4. THE MAGIC--- seriously, how the hell do you mess up magic. That should be the easiest element of fiction of that kind; at the very least if all else fails, you can draw in the fans with magic. While it is no longer a factor in what books i read, i love reading about magic in a new book, mostly because even when it is the same, it is always somehow different. I loved the magic in Eragon because even thought it was all fiction, there was a logic to it and i was and experimental.

Magic in this book isn’t bad, it is vague; you never really know what it is, or how it works or what is done with it. Grossman spends too much time explaining too many theories and facts about magic to make it interesting. He chose to break it down into a logical science, and instead convoluted its very nature to the point where i couldn't tell who could do what and why. More importantly was how rarely it was used. So you would think that if the book had no plot, then Grossman’s draw would be to show fans some wonderfully fantastical elements for our heroes to explore. But there was so little magic and when it was involved, it was so vaguely described that i couldn’t even begin to understand what they described had just happened. Sometimes i even missed the magic completely.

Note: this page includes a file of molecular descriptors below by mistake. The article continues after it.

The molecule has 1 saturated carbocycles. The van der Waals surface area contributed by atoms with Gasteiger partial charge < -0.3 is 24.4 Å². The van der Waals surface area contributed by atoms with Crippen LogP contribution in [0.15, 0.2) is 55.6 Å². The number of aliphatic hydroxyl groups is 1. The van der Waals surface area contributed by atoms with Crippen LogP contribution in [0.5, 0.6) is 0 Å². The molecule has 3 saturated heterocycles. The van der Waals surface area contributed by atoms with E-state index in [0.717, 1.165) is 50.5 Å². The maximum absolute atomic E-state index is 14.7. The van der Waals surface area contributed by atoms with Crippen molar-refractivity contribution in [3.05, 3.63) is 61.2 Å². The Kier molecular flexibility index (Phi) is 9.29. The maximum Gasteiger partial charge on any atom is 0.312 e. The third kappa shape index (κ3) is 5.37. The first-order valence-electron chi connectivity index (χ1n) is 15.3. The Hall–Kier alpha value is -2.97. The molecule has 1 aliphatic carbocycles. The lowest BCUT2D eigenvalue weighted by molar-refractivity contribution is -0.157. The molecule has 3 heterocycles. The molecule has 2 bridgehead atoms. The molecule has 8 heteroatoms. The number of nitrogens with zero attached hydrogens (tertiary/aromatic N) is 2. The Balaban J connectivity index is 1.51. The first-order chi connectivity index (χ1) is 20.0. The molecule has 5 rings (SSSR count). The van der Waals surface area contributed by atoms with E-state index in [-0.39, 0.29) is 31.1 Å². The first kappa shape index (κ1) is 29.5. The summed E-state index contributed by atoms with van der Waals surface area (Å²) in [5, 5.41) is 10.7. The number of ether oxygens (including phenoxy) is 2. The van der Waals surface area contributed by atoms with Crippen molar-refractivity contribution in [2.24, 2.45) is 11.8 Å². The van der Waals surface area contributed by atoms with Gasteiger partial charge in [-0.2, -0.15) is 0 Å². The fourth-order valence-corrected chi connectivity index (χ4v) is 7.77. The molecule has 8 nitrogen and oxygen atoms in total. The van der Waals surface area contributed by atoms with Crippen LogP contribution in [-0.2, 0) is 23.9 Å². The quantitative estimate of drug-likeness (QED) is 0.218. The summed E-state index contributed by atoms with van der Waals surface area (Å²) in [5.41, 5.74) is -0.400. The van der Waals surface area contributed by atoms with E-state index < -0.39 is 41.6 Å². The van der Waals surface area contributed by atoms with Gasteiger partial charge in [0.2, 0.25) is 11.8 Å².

On hind sight i realize that in normal cases, i wouldn’t have bought this book. Because it takes some money to buy a novel, i like to be careful about what i buy. I have bought books before that have turned out to be trash and i have regretted wasting the money. I will take time to research about a potential book as thoroughly as is possible without getting the book spoilt for me. I will mostly stick to reviews, and here i am not looking to see which book has the best things said about; i always glean some truths from the words of those reviewing the books, truths and factors that help me determine if the book in question has what i need to entertain me.